This temperature increase in the presence of carbon reduces the zinc oxide and to a certain extent also the iron oxide as is known. The zinc is as a result of its high vapor pressure vaporized as a metal at the treatment temperature together with pyrolysis gas and carbon oxide. It is cooled and condensed out. Since according to the method of this invention temperatures of 1300° C. and above are not used--temperatures at which lead metallically vaporizes--the lead is as a result of its too low vapor pressure not vaporized as a metal. It is vaporized mainly as lead sulfide, lead chloride, and to a limited extent also as lead oxide. The iron remains after partial or complete metallization in briquets.
It has been proven that with the method of the invention the considerable extra carbon takes a positive part in separating out the harmful metals. The separation can be positively influenced by corresponding addition to the mixture of a highly basic CaO+MgO/SiO2 of the briquets or by adding chlorides, mainly calcium chloride to influence the vaporization of lead and alkalies.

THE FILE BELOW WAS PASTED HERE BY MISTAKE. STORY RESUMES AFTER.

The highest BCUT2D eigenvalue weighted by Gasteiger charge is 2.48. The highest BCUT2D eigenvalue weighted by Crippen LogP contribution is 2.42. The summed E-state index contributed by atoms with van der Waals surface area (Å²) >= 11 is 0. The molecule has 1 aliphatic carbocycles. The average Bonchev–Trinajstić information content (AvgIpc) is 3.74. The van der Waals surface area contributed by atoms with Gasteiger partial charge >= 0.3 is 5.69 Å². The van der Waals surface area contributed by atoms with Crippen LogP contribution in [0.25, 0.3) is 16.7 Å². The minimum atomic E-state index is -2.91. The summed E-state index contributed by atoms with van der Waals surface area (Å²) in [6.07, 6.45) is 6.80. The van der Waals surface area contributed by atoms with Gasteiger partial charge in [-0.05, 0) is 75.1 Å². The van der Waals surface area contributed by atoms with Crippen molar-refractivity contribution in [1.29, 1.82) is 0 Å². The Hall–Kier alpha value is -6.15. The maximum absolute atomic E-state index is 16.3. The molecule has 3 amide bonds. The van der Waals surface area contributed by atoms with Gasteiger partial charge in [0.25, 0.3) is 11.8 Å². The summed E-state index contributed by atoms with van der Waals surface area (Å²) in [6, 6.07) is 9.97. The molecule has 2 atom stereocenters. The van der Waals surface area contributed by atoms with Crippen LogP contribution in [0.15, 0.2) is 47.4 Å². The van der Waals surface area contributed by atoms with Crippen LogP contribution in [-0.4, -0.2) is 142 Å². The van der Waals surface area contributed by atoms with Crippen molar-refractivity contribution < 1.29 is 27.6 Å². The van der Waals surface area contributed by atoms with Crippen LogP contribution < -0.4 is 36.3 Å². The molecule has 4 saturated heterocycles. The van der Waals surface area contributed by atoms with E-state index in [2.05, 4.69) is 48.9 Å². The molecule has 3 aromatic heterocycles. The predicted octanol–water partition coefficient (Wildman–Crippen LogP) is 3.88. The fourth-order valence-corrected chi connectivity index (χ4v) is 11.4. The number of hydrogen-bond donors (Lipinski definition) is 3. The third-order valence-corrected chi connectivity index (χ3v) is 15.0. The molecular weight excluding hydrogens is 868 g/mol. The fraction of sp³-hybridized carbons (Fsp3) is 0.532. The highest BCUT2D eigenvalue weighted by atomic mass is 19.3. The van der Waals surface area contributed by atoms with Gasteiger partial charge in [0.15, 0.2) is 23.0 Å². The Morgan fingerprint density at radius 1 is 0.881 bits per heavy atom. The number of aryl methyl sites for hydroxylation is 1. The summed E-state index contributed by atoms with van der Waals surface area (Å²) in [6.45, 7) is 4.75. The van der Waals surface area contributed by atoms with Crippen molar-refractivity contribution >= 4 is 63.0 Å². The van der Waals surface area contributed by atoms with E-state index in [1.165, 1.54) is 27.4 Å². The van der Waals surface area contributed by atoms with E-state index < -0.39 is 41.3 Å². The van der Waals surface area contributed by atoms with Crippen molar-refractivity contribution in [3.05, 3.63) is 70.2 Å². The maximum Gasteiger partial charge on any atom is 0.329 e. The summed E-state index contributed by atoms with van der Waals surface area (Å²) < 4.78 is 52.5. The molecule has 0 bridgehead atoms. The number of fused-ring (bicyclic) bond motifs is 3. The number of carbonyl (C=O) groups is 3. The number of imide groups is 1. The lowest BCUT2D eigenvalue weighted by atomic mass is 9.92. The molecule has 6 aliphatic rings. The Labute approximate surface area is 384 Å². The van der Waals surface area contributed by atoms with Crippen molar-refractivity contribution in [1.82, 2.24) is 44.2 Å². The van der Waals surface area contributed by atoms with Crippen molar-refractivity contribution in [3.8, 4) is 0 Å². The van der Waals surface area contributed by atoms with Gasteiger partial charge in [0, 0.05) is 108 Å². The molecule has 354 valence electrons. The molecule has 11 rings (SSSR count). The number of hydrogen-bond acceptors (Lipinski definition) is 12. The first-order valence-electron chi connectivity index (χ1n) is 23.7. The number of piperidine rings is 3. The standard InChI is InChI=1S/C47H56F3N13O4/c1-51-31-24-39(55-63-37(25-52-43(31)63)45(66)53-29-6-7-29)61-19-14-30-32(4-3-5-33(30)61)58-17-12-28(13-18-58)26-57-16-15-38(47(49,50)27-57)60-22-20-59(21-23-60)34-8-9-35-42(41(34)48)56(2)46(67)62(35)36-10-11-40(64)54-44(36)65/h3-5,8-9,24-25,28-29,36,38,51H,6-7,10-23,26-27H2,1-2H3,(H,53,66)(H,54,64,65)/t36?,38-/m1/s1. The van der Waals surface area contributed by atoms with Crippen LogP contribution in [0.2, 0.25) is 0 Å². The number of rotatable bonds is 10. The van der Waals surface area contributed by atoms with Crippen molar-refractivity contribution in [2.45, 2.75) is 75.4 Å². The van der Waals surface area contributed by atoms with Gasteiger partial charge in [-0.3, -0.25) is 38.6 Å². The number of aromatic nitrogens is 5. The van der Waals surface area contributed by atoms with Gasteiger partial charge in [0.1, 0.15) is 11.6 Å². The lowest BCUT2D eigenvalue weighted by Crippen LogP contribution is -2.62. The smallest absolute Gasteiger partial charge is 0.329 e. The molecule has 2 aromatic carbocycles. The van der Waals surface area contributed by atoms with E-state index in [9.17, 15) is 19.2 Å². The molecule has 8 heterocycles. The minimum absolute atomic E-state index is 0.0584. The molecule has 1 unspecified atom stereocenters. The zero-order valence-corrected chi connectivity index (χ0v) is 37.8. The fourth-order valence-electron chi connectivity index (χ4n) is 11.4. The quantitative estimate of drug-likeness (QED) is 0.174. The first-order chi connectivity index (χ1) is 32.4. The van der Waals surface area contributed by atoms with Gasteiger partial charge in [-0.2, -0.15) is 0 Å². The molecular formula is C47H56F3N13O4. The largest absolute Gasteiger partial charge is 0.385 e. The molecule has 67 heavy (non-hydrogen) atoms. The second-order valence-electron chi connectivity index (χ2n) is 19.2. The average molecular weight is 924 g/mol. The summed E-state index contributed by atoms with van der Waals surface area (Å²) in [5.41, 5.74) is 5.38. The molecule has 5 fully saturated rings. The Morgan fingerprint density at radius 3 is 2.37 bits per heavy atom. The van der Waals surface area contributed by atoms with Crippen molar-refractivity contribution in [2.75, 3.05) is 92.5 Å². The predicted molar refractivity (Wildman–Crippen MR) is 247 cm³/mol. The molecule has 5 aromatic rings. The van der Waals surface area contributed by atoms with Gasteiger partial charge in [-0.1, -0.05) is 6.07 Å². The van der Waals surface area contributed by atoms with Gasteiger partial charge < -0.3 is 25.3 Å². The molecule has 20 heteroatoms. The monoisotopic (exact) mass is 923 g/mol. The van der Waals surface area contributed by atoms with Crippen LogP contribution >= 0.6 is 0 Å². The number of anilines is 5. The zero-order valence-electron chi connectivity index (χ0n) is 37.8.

The dezinced and deleaded briquets have in comparison to the known methods of treating byproducts of an iron or steel plant they advantage that they are of the size and solidity needed for use directly in the blast furnace, converter, or electric furnace or can be used after comminution in sinter arrangements or even blown into a blast furnace. In addition the briquets which are produced continuously in a production process at high energy efficiency have such a carbon content that they can also be used as carbon carrier or a solid fuel. Even the above-mentioned setting of the basicity gives in addition to the advantageous effect on the separation of the harmful metals, advantages for the use in reduction and sinter processed.